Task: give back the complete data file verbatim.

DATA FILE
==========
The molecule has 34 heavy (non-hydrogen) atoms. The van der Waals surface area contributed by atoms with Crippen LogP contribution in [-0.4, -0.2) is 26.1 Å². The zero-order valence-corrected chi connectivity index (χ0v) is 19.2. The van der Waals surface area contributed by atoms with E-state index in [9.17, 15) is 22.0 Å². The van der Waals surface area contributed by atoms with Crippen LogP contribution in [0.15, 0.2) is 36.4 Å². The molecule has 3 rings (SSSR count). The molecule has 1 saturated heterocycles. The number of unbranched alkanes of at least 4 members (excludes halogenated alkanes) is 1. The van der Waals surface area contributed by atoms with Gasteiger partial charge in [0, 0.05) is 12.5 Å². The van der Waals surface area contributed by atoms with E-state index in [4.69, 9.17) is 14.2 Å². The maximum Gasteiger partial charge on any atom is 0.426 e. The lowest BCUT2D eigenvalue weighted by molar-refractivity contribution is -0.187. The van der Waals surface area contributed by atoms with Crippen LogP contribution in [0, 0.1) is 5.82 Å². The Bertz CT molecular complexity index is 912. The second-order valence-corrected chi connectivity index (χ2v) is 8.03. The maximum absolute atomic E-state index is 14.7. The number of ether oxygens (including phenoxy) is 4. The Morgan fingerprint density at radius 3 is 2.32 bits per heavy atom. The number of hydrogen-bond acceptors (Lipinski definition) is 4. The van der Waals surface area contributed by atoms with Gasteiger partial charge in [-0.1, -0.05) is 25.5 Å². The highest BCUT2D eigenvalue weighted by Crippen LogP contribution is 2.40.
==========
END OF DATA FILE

The molecule has 34 heavy (non-hydrogen) atoms. The van der Waals surface area contributed by atoms with Crippen LogP contribution in [-0.4, -0.2) is 26.1 Å². The zero-order valence-corrected chi connectivity index (χ0v) is 19.2. The van der Waals surface area contributed by atoms with E-state index in [9.17, 15) is 22.0 Å². The van der Waals surface area contributed by atoms with Crippen LogP contribution in [0.15, 0.2) is 36.4 Å². The molecule has 3 rings (SSSR count). The molecule has 1 saturated heterocycles. The number of unbranched alkanes of at least 4 members (excludes halogenated alkanes) is 1. The van der Waals surface area contributed by atoms with Gasteiger partial charge in [0, 0.05) is 12.5 Å². The van der Waals surface area contributed by atoms with E-state index in [4.69, 9.17) is 14.2 Å². The maximum Gasteiger partial charge on any atom is 0.426 e. The lowest BCUT2D eigenvalue weighted by molar-refractivity contribution is -0.187. The van der Waals surface area contributed by atoms with Crippen LogP contribution in [0, 0.1) is 5.82 Å². The Bertz CT molecular complexity index is 912. The second-order valence-corrected chi connectivity index (χ2v) is 8.03. The maximum absolute atomic E-state index is 14.7. The number of ether oxygens (including phenoxy) is 4. The Morgan fingerprint density at radius 3 is 2.32 bits per heavy atom. The number of hydrogen-bond acceptors (Lipinski definition) is 4. The van der Waals surface area contributed by atoms with Gasteiger partial charge in [-0.1, -0.05) is 25.5 Å². The highest BCUT2D eigenvalue weighted by Crippen LogP contribution is 2.40.